Interview with Nathalie Boobis: Director of Deptford X arts festival

Arnaud Desjardin, ‘Deptford Gold’, 2015. Photo: Leo Hugo

Opening on 25 October, Deptford X, London’s longest running contemporary visual arts festival, will celebrate its twenty-first birthday with its largest programme to date. New director Nathalie Boobis has introduced a host of exciting happenings — curating twelve major projects, five of which have been specially commis­sioned. These will be bolstered by almost 100 fringe events drawn from the local community.

Visitors can look forward to experiencing public artworks, exhibitions, performances, a parade, talks and artistic interventions in a variety of spaces, some of which are in unexpected places including a painting installation in a hair­dressers, a sound installation in the toilet of a bar, and the napkins of a Vietnamese restaurant.

The curated section of the fair will have works by seven artists including a film by Sarah Browne, who co-represented Ireland at the 53rd Venice Biennial, and a new sculptural installation by Kobby Adi, whose work explores, amongst other things, cultural objects associated with Blackness. American artist Gray Wielebinski has created a major immersive work which uses sports as an entry point for exploring themes of national identity, desire, myth making, surveillance, hierarchies, race and gender, shown in Deptford’s Wave­lengths Leisure Centre.

Kobby Adi, ‘Over (for now)’, 2019. Production still

On the final day of the festival (November 3rd) there will be a festival procession which invokes worldwide carnival traditions taking place from 12–2pm. This year’s theme is Stop Making Sense, derived from the Talking Heads’ 1984 film. Boobis chose this as the theme as it reflects the ‘surreal, playful and unruly art as a disruption to our current political climate of hostility and division.’ I caught up with Boobis to discuss the festival, which runs 25 October until 3 November.

What would be your Elevator pitch question for Deptford X

Deptford X is an experimental visual art festival started by artists in 1998. It acts as an umbrella for the area’s artistic activity and a platform for current work happening in London and beyond. It places art work in everyday and public contexts and supports artists to take risks with their work.

I know you are an experienced curator, but is this the first festival you have directed?

Actually no, I was co-curator in 2009 and 2010 of North by Northwestern Festival (NXNW) in Wigan. It was one of my earliest curatorial projects and was absurdly ambitious in scope — in 2010 we painted an enormous chess board on the floor of an old mill warehouse and assembled a group exhibition of audio-visual work as playing pieces on the board. It was beset by a fairly comedic series of mishaps including having all the AV kit burgled — twice — and the space flooding on the opening night. But it was definitely where I cut my curatorial teeth and was a great local festival to be involved in with a lot of successes and camaraderie too.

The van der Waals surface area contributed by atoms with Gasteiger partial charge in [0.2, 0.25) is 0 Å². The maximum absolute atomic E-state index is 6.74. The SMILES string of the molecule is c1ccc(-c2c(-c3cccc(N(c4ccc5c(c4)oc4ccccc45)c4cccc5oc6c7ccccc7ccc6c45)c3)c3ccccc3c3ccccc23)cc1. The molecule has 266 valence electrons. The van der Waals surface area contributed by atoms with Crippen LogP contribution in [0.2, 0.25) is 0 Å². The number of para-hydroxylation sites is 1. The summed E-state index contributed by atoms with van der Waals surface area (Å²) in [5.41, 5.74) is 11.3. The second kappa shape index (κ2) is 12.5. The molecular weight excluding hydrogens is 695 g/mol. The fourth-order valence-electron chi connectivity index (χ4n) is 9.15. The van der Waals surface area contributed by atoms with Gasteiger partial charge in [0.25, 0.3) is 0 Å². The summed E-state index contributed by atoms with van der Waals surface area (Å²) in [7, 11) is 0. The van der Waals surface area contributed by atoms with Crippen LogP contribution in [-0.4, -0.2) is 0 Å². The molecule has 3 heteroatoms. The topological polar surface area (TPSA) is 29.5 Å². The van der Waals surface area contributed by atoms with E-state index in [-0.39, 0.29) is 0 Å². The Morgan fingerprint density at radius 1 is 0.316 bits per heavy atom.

Gray Wielebinski, ‘A Dog Pees On Things For More Than One Reason’, 2018. Still from degree show performance 2018.

What do you feel you have added to the festival in terms of programming?

It’s an ongoing project but what I’m trying to add is diversity of inclusion and more opportunities for participation. Specifically, I have introduced a new strand called ‘Supported’ which was an open call for emerging artists of colour and a community parade to close the festival with. The Supported projects sit within the core programme and were selected by a really great judging panel of artists and curators. We selected five projects that I can’t wait to see realised. For the parade I partnered with the artist producer Phoenix Fry who is conducting research into world carnival traditions. We’re working with lots of different groups in the local community with the theme ‘A Parade of Friendly Monsters’ and on the last day of the festival there’ll be a monstrous costume parade along Deptford High Street.

Tell me a little about the fringe and how that works? Is it all local people?

The Fringe is at the heart of the festival and its ethos and it’s quite unique in the visual art world as participation is completely open with no selection process. It’s not limited to local people but we do require Fringe applicants to apply with a venue that will host their projects, so it does rely on local partnerships. Most participants either live, work or study locally but we do have some from further afield and in previous years there have been exchanges — one with Leith Late where a Deptford artist exhibited there and a Leith artist here, and another with Berlin back in the early days of Deptford X.

Sarah Browne, ‘The Shambles of Science’, 2019

Is Deptford X becoming, dread word, an arts hub?

I think it’s more that Deptford is an arts hub; there is a high density of artistic activity in this tiny bit of London. A lot of that is of course down to its proximity to Goldsmiths but I think the area itself has something particular about it; maybe it’s down to the history of sailors and migrants making it a cauldron for different cultures and ideas.

Re the festival, what does success look like?

Success looks like happy artists, exciting art, lots of visitors and a beautiful big parade!

For festival events, times and further info visit

Eventbrite events are listed here:

Closing Parade, 3 November, 12–2pm: The Parade of Friendly Monsters

Freelance journalist covering fine art, photography, film and tech. UK based

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